A stitch in time

Anyone who’s ever been cut or cut themselves badly is unpleasantly familiar with needing stitches. But in this day and age it’s hard not to feel that there ought to be a rather neater, less crude method of treating wounds than a hooked needle and a length of synthetic fibre (sometimes silk or gut).

Of course medical professionals do everything in their power to minimise the pain and scarring caused by stitches, but some is still inevitable. Equally, the need to go to hospital and wait for hours to be treated for a relatively minor cut is not only a tremendous waste of our time as patients, it also places additional strain on health services the world over.

And, while in this country we are fortunate enough to be able to rely on medical care that’s free at the point of use, in other countries, the business of getting a cut stitched up can be an expensive one.

Finally, there is the question of infection. The introduction of any foreign body into and under the skin represents a potential source of infection and, while traditional stitching is accompanied by procedures to minimise this, it nonetheless remains a threat.

Of course there are some alternatives, such as the butterfly bandage. This is an adhesive strip designed to close small wounds by pulling the skin together. These outperform ordinary plasters and are also small and light. However, their shortcoming is that they can only deal with relatively small cuts.

This Month's Challenge:

This month’s challenge, then, is to devise a more effective, less invasive wound closure device that can be applied at home and can even reduce the possibility of infection.

This can use any number of technologies, but should be affordable for most households. As ever, we have a solution in mind, but are keen to see what you come up with.

The Solution To Last Month’s Coffee Time Challenge

The solution to last month’s Coffee Time Challenge of producing a better wound closure device comes from US tissue-repair device company ZipLine Medical, which has developed a tool called ZipStitch, which combines the convenience of a plaster with many of the benefits provided by having a cut stitched by a doctor.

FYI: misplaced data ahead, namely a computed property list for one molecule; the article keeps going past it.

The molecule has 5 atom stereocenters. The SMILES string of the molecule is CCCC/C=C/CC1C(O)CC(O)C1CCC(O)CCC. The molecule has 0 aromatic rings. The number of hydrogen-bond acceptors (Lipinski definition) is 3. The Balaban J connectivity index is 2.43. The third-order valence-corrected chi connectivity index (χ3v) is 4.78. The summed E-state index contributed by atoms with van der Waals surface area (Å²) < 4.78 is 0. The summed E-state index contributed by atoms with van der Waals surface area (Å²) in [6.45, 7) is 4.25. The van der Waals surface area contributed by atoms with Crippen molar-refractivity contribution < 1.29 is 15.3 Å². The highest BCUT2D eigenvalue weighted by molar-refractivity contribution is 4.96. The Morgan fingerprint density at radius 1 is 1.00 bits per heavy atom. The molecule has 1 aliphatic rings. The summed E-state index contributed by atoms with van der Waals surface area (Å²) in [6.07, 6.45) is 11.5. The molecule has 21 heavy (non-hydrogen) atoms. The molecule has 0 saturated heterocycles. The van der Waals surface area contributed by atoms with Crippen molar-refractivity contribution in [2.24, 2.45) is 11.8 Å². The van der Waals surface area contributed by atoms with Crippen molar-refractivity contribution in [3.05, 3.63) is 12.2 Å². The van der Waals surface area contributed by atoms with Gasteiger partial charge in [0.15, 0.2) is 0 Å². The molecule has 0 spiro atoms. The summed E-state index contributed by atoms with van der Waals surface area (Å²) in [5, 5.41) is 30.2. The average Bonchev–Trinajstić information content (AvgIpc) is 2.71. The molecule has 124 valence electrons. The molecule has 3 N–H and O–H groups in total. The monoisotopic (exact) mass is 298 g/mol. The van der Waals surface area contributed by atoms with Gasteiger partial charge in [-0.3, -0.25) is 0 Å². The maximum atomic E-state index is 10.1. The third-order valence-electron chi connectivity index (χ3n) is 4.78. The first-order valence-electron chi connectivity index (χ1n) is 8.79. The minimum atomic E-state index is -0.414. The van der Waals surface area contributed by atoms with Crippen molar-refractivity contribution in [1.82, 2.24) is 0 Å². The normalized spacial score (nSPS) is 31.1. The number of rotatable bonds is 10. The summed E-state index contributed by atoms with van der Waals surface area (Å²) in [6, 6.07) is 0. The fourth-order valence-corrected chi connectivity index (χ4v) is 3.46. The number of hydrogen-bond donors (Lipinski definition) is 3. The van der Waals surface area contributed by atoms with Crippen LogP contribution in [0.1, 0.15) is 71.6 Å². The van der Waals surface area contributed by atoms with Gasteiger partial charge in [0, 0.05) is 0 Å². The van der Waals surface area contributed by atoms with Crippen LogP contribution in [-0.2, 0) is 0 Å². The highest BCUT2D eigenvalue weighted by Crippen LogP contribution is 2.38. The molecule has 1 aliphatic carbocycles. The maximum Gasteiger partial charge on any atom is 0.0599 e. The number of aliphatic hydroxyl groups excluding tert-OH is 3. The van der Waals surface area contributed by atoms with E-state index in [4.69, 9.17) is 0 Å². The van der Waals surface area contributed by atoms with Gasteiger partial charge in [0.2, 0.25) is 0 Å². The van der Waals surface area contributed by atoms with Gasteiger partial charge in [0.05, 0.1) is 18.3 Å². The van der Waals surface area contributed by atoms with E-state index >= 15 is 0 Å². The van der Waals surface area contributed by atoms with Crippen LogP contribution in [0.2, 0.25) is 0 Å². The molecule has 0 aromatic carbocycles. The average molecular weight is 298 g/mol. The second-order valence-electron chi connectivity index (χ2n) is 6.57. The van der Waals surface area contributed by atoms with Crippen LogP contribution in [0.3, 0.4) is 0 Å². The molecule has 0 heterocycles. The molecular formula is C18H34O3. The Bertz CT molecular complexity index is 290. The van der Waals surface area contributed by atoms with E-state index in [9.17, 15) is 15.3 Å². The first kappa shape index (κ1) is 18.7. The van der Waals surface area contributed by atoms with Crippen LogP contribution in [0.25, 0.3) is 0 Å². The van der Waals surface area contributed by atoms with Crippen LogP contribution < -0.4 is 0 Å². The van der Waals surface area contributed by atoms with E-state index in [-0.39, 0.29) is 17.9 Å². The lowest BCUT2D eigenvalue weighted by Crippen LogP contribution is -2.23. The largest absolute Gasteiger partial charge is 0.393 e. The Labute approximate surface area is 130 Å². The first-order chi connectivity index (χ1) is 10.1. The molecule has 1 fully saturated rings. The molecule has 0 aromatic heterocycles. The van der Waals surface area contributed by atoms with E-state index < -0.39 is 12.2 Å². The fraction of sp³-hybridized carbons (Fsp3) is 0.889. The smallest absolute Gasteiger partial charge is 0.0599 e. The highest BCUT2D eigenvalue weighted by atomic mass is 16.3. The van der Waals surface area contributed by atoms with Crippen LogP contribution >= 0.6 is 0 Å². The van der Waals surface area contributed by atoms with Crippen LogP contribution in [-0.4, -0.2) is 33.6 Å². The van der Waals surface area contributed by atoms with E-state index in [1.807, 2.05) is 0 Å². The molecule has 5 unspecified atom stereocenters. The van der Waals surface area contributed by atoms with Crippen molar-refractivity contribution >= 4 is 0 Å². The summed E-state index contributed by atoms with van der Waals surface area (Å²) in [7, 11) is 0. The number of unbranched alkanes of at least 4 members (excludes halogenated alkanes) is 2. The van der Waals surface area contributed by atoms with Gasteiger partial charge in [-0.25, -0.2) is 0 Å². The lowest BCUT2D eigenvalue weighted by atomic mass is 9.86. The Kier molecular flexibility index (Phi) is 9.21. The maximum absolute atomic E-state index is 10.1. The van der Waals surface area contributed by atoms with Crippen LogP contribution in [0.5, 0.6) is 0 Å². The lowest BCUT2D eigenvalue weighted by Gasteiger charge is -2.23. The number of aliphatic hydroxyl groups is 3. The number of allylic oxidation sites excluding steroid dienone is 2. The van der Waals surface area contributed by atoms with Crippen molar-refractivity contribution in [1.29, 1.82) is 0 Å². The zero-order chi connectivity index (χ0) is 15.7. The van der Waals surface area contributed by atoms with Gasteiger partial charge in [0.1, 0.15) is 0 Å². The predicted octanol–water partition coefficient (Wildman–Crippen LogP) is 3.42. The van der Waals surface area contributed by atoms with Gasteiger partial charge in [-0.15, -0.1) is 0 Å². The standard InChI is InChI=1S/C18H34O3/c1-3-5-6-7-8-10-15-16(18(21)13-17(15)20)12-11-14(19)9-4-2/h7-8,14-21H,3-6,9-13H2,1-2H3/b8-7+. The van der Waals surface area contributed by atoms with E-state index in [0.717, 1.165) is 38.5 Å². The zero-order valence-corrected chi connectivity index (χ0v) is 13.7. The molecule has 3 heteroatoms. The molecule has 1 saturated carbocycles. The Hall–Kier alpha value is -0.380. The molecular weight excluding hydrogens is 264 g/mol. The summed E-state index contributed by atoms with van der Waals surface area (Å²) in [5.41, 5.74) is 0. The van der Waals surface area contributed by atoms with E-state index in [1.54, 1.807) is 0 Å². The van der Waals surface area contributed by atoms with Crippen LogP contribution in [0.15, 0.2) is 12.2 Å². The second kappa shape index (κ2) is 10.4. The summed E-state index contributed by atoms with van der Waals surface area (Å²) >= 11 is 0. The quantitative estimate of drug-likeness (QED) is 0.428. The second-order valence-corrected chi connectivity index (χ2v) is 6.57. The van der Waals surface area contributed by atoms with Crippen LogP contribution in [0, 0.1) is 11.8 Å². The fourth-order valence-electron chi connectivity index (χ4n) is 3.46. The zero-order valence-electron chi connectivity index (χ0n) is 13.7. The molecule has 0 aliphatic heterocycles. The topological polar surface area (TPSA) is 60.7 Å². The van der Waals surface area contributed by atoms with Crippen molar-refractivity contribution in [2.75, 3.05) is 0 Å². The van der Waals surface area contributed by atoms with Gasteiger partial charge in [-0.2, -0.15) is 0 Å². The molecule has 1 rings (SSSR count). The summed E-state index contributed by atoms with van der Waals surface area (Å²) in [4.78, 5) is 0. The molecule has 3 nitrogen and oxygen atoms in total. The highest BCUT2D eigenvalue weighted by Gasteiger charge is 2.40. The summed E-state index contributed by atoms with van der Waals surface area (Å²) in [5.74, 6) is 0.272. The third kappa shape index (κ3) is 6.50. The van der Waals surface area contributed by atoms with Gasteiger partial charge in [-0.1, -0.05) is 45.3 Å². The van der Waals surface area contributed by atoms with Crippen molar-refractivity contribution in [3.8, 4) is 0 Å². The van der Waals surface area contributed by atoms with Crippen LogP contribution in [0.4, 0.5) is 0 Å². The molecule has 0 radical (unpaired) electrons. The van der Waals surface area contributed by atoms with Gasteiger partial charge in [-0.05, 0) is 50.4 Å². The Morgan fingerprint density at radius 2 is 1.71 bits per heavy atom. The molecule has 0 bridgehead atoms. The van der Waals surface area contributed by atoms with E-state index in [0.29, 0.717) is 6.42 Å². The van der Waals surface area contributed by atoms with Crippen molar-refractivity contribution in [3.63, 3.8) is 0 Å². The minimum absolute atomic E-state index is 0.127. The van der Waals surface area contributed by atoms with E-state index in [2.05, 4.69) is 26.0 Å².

ZipStitch is a small, adhesive device that is designed to be placed over cuts less than 4mm in width.

Once it is stuck down, the user simply pulls each of the four miniature straps on the device, tightening them and closing the break in the skin. Because it is so small and light, ZipLine Medical believes its product is ideal for everyday first-aid kits, and can be useful for someone to have with them during a range of outdoor activities where minor injuries can often occur, including cycling, hiking or camping.

The company warns, however, that the wound must be cleaned properly and allowed to dry before application. Not only does this reduce the risk of infection, but it ensures the device will stick to the skin and remain in place.

It is sold online for $29.99 as part of a pack including gauze pads to stop bleeding, alcohol wipes to clean wounds, and bandage to cover and protect the cut once ZipStitch has been applied.

The device is supposedly 12-times stronger than regular stitches and results in reduced scarring. Unlike conventional sutures, ZipStitch is also non-invasive, which can reduce the chances of bacteria causing infection.

The company says it provides better protection than butterfly bandages and other adhesive plasters, repairing cuts faster and decreasing the likelihood of scarring.